5. Reporting

After we've finished these steps, it's time to formulate a report. This allows executives and other IT personnel to understand the current status of systems to have a summary of the IT landscape. Comparing this new report to the previous scan can help form metrics to track and improve for the next cycle.

Although no system is entirely secure, we’ve learned that Vulnerability Management helps to mitigate risks with a step-by-step process that allows organisations to identify and fix weaknesses within their systems.


Uleska helps security and development teams manage application security at scale by automating and orchestrating their preferred security tools within CI/CD.

With Uleska, teams can confidently start an AppSec program using open-source, commercial, and custom tools and then quickly change, add or scale tools as the technology and business needs evolve. Uleska also brings speed and scale when integrating into development tools, and reporting of metrics and risk.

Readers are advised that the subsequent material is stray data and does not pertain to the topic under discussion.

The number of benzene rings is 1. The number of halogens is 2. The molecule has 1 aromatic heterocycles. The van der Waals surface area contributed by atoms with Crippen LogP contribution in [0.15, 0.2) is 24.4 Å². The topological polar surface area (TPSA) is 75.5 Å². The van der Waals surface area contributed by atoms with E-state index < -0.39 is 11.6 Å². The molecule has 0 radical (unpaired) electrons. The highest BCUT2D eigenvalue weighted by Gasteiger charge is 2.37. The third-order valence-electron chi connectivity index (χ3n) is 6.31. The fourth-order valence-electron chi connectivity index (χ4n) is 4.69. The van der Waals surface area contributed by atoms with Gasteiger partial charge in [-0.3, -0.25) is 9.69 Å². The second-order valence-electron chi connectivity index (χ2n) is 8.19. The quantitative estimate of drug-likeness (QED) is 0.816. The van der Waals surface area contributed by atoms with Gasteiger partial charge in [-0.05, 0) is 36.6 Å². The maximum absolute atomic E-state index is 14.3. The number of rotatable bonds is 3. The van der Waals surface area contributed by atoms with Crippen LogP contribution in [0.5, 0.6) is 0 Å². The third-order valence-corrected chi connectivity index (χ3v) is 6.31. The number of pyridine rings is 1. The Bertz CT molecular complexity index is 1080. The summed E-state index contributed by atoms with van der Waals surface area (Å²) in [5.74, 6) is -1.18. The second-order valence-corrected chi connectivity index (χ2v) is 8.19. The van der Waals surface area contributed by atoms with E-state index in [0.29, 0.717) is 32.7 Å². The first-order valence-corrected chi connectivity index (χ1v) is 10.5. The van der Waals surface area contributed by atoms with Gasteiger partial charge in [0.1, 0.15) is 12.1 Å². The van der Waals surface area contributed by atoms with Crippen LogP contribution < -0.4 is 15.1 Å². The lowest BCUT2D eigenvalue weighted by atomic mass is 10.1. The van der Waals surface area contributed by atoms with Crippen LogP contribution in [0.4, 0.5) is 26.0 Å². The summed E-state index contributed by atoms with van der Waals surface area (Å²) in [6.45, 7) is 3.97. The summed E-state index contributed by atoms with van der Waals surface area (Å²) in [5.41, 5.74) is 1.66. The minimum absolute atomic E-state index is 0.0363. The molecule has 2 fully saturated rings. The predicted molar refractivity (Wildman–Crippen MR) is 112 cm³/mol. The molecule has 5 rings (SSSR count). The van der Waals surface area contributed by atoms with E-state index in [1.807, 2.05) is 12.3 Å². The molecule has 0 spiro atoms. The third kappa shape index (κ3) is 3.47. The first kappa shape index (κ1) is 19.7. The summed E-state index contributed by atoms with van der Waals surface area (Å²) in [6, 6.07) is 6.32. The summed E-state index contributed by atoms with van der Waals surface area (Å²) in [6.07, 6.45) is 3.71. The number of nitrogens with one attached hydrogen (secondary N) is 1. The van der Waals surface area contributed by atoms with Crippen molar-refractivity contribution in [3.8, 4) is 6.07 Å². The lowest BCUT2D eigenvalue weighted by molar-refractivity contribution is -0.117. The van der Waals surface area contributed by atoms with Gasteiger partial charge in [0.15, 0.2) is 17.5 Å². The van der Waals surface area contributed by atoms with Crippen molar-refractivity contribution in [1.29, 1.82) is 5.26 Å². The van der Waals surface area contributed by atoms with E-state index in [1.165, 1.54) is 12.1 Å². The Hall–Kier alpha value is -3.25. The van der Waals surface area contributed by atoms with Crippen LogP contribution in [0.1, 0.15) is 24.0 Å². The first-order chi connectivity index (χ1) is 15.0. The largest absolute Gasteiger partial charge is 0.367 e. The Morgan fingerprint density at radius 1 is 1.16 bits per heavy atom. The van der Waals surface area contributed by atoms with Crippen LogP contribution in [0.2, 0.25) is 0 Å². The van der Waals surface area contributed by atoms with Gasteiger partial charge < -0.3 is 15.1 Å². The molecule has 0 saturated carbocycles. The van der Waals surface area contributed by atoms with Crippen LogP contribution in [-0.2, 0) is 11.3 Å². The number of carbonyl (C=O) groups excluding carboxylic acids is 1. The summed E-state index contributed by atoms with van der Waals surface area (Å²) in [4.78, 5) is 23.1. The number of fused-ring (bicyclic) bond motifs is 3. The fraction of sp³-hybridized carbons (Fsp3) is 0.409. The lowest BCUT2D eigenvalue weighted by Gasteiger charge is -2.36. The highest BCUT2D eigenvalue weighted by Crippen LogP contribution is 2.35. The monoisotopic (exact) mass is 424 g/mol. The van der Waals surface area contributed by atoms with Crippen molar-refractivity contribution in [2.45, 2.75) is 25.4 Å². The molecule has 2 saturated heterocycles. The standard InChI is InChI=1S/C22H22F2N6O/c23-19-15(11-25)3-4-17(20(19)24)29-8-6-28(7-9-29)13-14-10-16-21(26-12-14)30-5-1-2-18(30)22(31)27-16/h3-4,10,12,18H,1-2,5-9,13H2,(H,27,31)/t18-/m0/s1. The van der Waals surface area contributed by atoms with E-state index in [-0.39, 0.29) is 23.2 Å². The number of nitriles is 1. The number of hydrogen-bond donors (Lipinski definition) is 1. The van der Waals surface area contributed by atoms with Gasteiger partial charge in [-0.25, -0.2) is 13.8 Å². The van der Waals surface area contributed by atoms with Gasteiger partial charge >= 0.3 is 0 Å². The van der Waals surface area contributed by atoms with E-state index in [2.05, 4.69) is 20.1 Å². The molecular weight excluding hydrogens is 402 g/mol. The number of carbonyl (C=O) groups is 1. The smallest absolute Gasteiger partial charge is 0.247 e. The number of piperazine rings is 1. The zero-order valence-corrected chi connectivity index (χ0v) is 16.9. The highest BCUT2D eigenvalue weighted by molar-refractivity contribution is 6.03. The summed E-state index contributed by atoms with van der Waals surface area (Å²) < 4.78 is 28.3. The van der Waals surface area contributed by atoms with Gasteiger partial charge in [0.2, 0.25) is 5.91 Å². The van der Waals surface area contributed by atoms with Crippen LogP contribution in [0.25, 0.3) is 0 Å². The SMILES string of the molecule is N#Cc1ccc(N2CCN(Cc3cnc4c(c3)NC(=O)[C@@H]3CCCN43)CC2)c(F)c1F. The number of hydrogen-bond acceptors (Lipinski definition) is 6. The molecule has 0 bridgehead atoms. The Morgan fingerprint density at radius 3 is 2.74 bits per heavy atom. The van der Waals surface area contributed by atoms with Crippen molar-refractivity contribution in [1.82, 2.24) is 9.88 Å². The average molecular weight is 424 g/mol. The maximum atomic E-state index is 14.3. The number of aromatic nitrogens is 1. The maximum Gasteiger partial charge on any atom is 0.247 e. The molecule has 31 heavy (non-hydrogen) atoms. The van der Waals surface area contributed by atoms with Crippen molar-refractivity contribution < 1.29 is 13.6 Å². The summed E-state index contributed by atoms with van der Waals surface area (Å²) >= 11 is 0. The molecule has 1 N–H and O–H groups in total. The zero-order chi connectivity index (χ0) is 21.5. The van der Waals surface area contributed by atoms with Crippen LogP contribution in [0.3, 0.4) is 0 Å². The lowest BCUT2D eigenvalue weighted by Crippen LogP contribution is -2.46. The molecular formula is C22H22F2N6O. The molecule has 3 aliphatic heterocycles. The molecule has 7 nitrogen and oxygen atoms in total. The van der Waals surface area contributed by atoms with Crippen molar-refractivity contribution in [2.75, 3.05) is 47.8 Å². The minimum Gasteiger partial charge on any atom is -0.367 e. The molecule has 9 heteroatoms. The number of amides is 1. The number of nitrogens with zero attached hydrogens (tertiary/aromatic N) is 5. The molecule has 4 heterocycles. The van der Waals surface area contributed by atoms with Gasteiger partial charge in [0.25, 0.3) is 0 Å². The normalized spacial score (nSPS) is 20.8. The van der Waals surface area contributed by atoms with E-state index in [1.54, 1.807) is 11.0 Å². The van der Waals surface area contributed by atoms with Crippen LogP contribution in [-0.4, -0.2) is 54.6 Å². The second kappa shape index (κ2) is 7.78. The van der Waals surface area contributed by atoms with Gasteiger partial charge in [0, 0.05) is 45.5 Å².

By bringing security, DevOps and development teams together, we help reduce manual tasks so application security takes less time, cost and can scale, allowing teams to focus resources on the issues and metrics that matter.